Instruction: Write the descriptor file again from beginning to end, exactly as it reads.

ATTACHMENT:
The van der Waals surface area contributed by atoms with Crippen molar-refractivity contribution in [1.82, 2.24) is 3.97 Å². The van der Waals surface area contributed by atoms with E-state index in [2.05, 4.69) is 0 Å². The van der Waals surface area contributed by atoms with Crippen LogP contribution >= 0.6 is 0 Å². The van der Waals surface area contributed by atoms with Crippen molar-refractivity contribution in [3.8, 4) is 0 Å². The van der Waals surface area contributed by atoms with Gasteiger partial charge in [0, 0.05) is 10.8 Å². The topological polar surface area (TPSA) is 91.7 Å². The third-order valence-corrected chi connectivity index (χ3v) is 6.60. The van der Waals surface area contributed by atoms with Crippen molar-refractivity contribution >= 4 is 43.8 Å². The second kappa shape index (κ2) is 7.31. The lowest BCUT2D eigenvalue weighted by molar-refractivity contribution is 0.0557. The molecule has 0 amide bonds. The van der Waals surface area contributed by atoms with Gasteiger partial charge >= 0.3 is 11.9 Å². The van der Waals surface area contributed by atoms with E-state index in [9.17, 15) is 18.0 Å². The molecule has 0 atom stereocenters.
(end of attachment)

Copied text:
The van der Waals surface area contributed by atoms with Crippen molar-refractivity contribution in [1.82, 2.24) is 3.97 Å². The van der Waals surface area contributed by atoms with E-state index in [2.05, 4.69) is 0 Å². The van der Waals surface area contributed by atoms with Crippen LogP contribution >= 0.6 is 0 Å². The van der Waals surface area contributed by atoms with Crippen molar-refractivity contribution in [3.8, 4) is 0 Å². The van der Waals surface area contributed by atoms with Gasteiger partial charge in [0, 0.05) is 10.8 Å². The topological polar surface area (TPSA) is 91.7 Å². The third-order valence-corrected chi connectivity index (χ3v) is 6.60. The van der Waals surface area contributed by atoms with Crippen molar-refractivity contribution >= 4 is 43.8 Å². The second kappa shape index (κ2) is 7.31. The lowest BCUT2D eigenvalue weighted by molar-refractivity contribution is 0.0557. The molecule has 0 amide bonds. The van der Waals surface area contributed by atoms with Gasteiger partial charge >= 0.3 is 11.9 Å². The van der Waals surface area contributed by atoms with E-state index in [9.17, 15) is 18.0 Å². The molecule has 0 atom stereocenters.